By Charlotte Pike
Let award-winning cookery writer and chef Charlotte Pike teach you how to make the most of your langoustines.
Whole Langoustines are split or cut in half and grilled.
These look very impressive with minimal prep and effort involved. When cooked this way the are also easy to eat as the tail is easily removed from the shell!
- 12-28 langoustines
- 40g Butter or Garlic Butter (melted)
- Sea Salt
- Fresh Parsley, chopped (optional)
To grill the langoustines, take a large, sharp chef’s or chopping knife and split or cut them in half.
To do this, line the knife up carefully along the line on the carapace (the part that runs from the eyes to the start of the tail). Line the knife back up between the eyes.
Carefully cut down the centre of the head and then tail.
Sit the langoustine halves, shell side up on a baking tray and preheat the grill to the highest temperature.
Once ready, grill the langoustine for two minutes shell side up and then remove from the grill, flip over and dot the garlic butter along the length of the cut side of the langoustine.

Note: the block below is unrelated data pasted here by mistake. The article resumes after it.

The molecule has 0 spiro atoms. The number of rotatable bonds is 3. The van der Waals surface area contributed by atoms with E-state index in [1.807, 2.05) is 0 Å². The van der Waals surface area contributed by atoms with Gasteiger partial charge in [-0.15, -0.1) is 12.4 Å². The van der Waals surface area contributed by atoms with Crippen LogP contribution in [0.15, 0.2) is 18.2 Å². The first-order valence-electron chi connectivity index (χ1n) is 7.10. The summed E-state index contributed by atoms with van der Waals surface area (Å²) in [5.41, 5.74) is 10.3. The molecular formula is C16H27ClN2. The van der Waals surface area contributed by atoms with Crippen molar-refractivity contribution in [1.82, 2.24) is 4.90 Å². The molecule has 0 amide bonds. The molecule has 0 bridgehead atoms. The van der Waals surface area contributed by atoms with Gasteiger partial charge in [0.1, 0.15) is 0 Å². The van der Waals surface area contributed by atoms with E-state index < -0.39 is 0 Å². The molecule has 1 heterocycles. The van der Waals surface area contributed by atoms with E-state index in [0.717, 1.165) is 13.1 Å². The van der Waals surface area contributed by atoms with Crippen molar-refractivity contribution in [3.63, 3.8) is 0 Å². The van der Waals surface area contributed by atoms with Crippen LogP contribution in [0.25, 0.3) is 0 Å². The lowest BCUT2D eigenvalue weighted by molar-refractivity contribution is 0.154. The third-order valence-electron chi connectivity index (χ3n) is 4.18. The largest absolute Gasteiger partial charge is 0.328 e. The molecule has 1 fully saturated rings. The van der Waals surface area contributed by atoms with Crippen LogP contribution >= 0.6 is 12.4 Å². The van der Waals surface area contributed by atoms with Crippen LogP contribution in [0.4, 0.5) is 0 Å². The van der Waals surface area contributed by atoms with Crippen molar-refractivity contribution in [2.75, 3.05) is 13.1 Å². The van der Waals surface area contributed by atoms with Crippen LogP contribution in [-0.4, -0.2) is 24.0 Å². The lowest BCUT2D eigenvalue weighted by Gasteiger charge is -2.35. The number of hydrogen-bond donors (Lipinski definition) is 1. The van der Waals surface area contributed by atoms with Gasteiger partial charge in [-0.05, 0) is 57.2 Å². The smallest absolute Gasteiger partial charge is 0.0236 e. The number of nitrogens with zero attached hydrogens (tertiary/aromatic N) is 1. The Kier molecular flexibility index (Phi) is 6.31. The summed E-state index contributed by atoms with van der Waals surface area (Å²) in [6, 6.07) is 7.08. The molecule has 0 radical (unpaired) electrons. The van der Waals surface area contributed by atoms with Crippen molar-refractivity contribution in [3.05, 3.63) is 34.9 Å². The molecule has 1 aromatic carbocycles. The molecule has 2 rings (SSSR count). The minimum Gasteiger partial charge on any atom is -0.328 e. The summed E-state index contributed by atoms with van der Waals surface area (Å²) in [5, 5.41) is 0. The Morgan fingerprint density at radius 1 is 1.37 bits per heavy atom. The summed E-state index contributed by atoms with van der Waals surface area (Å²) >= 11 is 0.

Grill for a further three minutes until bubbling, when the tail meat looks pale and firm and no longer opaque.
Serve immediately, with crackers and picks, perhaps with some chopped parsley on top.
About Your Langoustines
Langoustines resemble small lobsters. They are also known as Dublin Bay Prawns or Scampi.
They are delicious enjoyed whole, or split in half, like a lobster. When cooked whole, the tails can be removed and peeled once cooked, and the claws can be cracked.
As with lobster, some lobster crackers and picks are useful to have to extract every last morsel of sweet flesh from the shell. A gentle tap with a hammer will break the claws and allow you to carefully pull out the meat, if you don’t have any to hand.
Be sure to keep the shells to make a sensational fish stock.
Head to our COOKING page for more for great tips on how to make the most of your Amity catch from award-winning cookery writer, teacher and chef Charlotte Pike.